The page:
Belfast Telegraph

Back on HMS Belfast after 70 years... the last of the men who helped to build her

By Lauren Turner

A journey of maritime nostalgia has come to an end for one 90-year-old former shipbuilder, after he set foot on HMS Belfast for the first time in seven decades.

Cec George believes he is the last surviving man who worked on the warship, constructed in his home city of Belfast by Harland and Wolff.

Mr George visited London, where the Thames-moored HMS Belfast is one of the city's landmarks, with his family as part of a trip to mark his birthday.

He said the ship had changed beyond recognition since he spent four months working on it in 1938 as a teenage apprentice engineer, carrying out a variety of jobs including running cables from the engine room to the bridge, and screwing on name plates.

Mr George, whose son Gary and late father also worked for Harland and Wolff, said on board the ship at the weekend: "It was nostalgia that made me want to come back. It was actually my granddaughter who arranged the trip.

"The things I remember the most is playing deck quoits, on the wooden deck, and having my photograph taken astride the central gun. The ship's seen a lot of action since then. It's also a lot more cramped than I remember.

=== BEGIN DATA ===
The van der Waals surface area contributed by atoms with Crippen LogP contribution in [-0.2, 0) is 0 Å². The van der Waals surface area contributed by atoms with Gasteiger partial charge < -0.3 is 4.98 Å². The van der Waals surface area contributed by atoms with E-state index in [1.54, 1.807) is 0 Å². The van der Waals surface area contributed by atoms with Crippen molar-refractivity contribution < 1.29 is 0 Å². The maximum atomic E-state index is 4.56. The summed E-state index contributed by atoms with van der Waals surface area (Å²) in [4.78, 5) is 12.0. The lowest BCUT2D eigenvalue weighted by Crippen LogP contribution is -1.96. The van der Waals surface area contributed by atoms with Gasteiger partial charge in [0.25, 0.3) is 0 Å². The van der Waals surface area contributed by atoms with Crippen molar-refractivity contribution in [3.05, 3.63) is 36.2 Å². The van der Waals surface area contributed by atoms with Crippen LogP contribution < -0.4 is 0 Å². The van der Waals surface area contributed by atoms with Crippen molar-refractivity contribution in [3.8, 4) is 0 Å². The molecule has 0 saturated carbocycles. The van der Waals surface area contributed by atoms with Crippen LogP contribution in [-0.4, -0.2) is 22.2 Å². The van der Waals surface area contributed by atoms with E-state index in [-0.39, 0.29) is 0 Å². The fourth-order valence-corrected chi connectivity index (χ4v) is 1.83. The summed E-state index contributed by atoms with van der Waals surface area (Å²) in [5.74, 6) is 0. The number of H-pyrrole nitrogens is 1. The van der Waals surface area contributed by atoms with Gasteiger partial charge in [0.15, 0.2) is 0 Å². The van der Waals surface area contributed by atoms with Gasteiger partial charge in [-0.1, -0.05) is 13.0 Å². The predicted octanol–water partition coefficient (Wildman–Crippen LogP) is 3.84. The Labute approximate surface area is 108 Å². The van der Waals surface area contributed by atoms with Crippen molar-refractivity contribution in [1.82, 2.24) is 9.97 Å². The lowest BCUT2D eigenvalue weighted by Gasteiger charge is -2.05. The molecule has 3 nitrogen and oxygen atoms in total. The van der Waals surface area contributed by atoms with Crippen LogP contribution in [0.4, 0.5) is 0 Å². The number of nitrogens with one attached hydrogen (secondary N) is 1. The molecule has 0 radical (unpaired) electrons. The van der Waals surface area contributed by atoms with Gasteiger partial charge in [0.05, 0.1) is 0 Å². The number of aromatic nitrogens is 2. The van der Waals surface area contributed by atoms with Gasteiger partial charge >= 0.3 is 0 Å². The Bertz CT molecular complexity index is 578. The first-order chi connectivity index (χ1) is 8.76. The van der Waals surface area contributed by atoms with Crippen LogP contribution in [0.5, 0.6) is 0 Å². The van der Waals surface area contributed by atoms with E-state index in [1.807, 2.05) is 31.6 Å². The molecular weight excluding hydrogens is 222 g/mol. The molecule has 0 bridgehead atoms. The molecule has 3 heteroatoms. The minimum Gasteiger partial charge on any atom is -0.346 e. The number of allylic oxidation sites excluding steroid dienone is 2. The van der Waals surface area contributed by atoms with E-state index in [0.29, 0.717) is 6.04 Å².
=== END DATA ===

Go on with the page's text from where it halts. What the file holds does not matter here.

"I think I must be the last man standing - everyone else who worked on it has gone now, as far as I know."

He worked at Harland and Wolff for more than 12 years before moving to Stockport. He moved back to Belfast in the 1970s, and worked as a project engineer until his retirement.

During the Second World War, Harland and Wolff built more than 150 Royal Navy ships, including aircraft carriers HMS Formidable and HMS Unicorn, as well as cruisers HMS Belfast and HMS Penelope.

Belfast shipyards also built or converted at least 3,000 naval vessels, repaired more than 22,000 and launched 140 merchant ships.

That, and the fact that the city's linen mills were producing millions of military uniforms, made Belfast a prime target due to its wartime contribution.

The city was subsequently bombed by the Luftwaffe in 1941, resulting in the single biggest loss of life in any UK city outside of London during the war.

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